1. Brush up on your geography
Research your desired destination, including its type of cuisine, health care options and the language spoken. You may want to avoid certain destinations if the risk for allergic reaction is too great.
2. Stock up on your meds
Discuss your travel plans with your doctor and ensure you have all the medicine you need including antihistamines, inhalers and epinephrine injectors. Get a letter from your doctor authorizing the medications and carry it with you to prevent delays at security checkpoints.
Air Canada allows passengers to carry medication in original, labelled containers. Syringes or needles (i.e. EpiPen) for personal medical use are allowed onboard provided the needle guards are intact and that they are accompanied by the prescription medication with a printed label identifying the medication name and the issuing medical office or pharmacy.
Also, it's important to check with your airline for in-flight dietary accommodations before you book, and most airlines ask at booking if you have any dietary restrictions.
3. Carry an allergy translation card
Also known as a "chef" card, an allergy translation card is a small credit card-sized dietary card that is used to communicate your food allergies or special diet when travelling in a foreign country. Websites such as allergytranslation.com create personalized translation cards for about $8 -- all you have to do is select your food allergy and the language of your travel destination, then print off as many cards as you require. These cards are very useful when you're eating at restaurants in a foreign country.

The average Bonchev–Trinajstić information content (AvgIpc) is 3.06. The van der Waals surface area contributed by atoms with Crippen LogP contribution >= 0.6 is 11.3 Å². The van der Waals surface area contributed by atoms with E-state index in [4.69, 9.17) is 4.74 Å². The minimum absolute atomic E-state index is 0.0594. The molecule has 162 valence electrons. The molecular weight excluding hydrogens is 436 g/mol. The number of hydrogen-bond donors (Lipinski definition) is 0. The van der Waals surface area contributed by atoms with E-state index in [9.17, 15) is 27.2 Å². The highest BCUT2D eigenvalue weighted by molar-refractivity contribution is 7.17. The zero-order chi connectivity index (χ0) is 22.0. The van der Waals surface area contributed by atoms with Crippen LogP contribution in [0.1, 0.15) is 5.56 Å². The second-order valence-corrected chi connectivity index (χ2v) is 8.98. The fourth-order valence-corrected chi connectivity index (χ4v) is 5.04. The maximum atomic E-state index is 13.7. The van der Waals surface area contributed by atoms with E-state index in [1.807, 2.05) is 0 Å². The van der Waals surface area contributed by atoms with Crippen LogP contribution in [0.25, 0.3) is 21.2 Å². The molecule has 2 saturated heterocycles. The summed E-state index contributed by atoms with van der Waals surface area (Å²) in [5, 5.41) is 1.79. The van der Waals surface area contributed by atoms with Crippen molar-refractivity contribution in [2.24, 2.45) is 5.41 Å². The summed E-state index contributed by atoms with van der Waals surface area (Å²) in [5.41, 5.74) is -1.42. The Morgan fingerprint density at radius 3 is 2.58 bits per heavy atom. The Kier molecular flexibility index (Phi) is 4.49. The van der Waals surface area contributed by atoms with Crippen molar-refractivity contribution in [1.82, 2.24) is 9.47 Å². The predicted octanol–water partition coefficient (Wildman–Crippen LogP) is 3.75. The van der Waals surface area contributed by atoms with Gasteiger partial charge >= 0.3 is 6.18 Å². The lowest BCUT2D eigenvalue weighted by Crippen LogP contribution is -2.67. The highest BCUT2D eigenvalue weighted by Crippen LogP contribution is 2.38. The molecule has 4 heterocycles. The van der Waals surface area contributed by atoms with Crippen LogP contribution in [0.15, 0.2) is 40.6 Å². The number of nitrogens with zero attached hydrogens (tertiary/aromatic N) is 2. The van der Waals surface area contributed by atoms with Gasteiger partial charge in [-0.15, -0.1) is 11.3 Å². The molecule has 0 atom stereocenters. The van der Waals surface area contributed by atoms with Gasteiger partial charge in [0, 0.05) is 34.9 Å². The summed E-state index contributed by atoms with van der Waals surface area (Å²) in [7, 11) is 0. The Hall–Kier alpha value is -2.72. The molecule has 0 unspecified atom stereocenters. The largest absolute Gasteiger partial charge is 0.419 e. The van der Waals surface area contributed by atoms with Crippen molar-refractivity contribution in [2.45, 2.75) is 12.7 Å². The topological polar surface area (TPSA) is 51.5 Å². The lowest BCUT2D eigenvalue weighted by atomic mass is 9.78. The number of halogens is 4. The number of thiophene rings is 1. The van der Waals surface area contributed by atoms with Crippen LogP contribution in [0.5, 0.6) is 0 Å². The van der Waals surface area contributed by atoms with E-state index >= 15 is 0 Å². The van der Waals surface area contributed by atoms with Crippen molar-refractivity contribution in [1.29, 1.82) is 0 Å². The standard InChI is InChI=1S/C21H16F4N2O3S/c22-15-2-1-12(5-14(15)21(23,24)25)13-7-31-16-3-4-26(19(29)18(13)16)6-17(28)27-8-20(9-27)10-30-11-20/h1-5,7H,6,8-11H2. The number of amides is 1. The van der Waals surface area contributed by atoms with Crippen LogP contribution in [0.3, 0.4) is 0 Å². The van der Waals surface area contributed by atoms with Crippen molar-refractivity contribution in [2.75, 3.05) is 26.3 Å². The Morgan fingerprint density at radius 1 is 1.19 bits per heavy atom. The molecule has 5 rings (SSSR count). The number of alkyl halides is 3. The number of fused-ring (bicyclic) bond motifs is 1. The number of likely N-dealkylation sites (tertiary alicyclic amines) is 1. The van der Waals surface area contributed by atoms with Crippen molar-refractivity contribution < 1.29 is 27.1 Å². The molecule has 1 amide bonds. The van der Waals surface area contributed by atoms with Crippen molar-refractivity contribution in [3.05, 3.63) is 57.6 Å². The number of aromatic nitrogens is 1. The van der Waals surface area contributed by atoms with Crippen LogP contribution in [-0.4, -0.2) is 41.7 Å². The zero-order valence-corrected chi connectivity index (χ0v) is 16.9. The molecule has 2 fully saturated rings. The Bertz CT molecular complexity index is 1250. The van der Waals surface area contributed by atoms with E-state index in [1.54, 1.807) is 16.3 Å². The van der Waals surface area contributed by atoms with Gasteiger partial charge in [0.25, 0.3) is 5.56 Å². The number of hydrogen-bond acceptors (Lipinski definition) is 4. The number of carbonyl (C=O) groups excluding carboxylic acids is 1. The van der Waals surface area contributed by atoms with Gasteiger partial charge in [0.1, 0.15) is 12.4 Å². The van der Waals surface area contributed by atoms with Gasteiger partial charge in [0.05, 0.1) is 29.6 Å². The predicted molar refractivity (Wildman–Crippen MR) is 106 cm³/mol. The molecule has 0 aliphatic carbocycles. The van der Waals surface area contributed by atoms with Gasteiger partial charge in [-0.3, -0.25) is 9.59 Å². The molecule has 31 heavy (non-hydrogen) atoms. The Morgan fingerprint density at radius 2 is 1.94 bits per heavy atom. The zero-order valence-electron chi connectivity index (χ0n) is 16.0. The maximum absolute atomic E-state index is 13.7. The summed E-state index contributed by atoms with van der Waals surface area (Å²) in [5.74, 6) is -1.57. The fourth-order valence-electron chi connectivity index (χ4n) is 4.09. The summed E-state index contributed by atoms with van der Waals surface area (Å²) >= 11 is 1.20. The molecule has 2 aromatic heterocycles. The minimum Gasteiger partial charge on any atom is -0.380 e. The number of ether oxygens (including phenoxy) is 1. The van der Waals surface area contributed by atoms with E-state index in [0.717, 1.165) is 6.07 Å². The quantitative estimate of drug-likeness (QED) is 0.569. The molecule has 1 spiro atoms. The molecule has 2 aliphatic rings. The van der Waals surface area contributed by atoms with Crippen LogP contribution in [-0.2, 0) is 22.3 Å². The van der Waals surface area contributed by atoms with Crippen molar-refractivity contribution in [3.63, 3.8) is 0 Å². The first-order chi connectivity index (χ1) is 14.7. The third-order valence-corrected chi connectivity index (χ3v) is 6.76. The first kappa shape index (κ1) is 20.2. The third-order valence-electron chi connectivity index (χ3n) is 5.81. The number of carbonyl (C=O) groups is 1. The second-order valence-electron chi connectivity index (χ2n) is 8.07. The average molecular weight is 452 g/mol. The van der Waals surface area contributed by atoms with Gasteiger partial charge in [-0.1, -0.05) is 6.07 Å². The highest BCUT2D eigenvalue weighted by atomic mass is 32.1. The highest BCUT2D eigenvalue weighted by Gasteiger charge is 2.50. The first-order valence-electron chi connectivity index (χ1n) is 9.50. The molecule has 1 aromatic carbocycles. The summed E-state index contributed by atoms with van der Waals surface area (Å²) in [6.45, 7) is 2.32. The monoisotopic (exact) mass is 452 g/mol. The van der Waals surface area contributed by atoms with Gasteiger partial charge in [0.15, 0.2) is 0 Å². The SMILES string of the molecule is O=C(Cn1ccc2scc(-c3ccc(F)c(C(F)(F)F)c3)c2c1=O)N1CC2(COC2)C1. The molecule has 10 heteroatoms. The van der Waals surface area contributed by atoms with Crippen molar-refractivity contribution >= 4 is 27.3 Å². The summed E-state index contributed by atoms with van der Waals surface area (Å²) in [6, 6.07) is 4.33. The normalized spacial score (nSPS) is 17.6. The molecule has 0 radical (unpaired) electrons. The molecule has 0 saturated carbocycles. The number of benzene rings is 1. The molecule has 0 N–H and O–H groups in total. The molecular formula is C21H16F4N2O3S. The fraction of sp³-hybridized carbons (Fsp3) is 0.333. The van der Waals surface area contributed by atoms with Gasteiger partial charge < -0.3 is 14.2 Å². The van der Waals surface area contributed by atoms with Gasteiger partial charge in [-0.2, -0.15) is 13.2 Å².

4. Avoid buffet-style dining
The risk of cross-contamination is greater at a buffet, says Lisa Schoenfeld, allergy specialist with Allergies Freed in Brantford, Ont. "If you are not sure what the food is, or what's in it or how it's prepared, don’t try it."
However, don't be afraid to try new foods -- just do it one food at a time and wait 24 hours before trying something new again. "This helps to better identify the food that may have caused a reaction, if one does occur," says Schoenfeld.
5. If you’re on a cruise
Several of the major cruise lines are able to accommodate dietary requests. Make sure you fill out all the necessary paperwork beforehand, and when on board the ship, befriend the kitchen and dining staff. It might be helpful to be consistent when it comes to where you sit and the times you choose to eat -- it will make it easier for the staff to identify you and care for your special diet needs.
More quick tips:
6. Carry hand wipes or sanitizer in case access to running water and soap isn't convenient.
7. If you can, bring "safe" food on your trip. Ideally, rent accommodations with a kitchenette so you are able to prepare your own dishes.
8. Ensure your travel companions know how to administer your emergency treatment. Also, let them know where you keep your insurance information and emergency contacts, such as your doctor's phone number.
For more travel tips, visit caamagazine.ca.